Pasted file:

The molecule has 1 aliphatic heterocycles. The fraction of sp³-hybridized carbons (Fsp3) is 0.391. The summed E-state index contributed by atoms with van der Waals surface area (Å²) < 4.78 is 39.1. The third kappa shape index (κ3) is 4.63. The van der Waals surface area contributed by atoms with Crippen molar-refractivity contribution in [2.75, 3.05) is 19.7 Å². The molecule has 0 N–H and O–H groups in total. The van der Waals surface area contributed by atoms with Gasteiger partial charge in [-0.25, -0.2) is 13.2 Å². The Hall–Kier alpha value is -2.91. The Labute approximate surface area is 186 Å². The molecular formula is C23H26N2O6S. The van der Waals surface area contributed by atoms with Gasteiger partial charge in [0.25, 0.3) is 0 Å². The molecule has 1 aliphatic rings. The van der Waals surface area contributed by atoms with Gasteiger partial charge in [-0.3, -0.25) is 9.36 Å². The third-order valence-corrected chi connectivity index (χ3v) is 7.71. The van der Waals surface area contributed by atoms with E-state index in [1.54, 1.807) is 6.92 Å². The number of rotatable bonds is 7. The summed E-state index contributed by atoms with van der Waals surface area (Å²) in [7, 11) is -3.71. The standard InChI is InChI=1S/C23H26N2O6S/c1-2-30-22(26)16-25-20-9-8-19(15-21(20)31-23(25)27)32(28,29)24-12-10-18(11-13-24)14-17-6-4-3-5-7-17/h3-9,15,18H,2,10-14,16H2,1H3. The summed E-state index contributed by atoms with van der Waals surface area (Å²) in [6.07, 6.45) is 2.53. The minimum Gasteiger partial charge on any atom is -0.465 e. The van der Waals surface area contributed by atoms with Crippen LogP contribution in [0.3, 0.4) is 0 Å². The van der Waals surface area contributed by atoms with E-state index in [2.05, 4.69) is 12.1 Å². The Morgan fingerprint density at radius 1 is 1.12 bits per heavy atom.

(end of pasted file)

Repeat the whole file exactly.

The molecule has 1 aliphatic heterocycles. The fraction of sp³-hybridized carbons (Fsp3) is 0.391. The summed E-state index contributed by atoms with van der Waals surface area (Å²) < 4.78 is 39.1. The third kappa shape index (κ3) is 4.63. The van der Waals surface area contributed by atoms with Crippen molar-refractivity contribution in [2.75, 3.05) is 19.7 Å². The molecule has 0 N–H and O–H groups in total. The van der Waals surface area contributed by atoms with Gasteiger partial charge in [-0.25, -0.2) is 13.2 Å². The Hall–Kier alpha value is -2.91. The Labute approximate surface area is 186 Å². The molecular formula is C23H26N2O6S. The van der Waals surface area contributed by atoms with Gasteiger partial charge in [0.25, 0.3) is 0 Å². The molecule has 1 aliphatic rings. The van der Waals surface area contributed by atoms with Gasteiger partial charge in [-0.3, -0.25) is 9.36 Å². The third-order valence-corrected chi connectivity index (χ3v) is 7.71. The van der Waals surface area contributed by atoms with E-state index in [1.54, 1.807) is 6.92 Å². The number of rotatable bonds is 7. The summed E-state index contributed by atoms with van der Waals surface area (Å²) in [7, 11) is -3.71. The standard InChI is InChI=1S/C23H26N2O6S/c1-2-30-22(26)16-25-20-9-8-19(15-21(20)31-23(25)27)32(28,29)24-12-10-18(11-13-24)14-17-6-4-3-5-7-17/h3-9,15,18H,2,10-14,16H2,1H3. The summed E-state index contributed by atoms with van der Waals surface area (Å²) in [6.07, 6.45) is 2.53. The minimum Gasteiger partial charge on any atom is -0.465 e. The van der Waals surface area contributed by atoms with Crippen LogP contribution in [0.3, 0.4) is 0 Å². The van der Waals surface area contributed by atoms with E-state index in [2.05, 4.69) is 12.1 Å². The Morgan fingerprint density at radius 1 is 1.12 bits per heavy atom.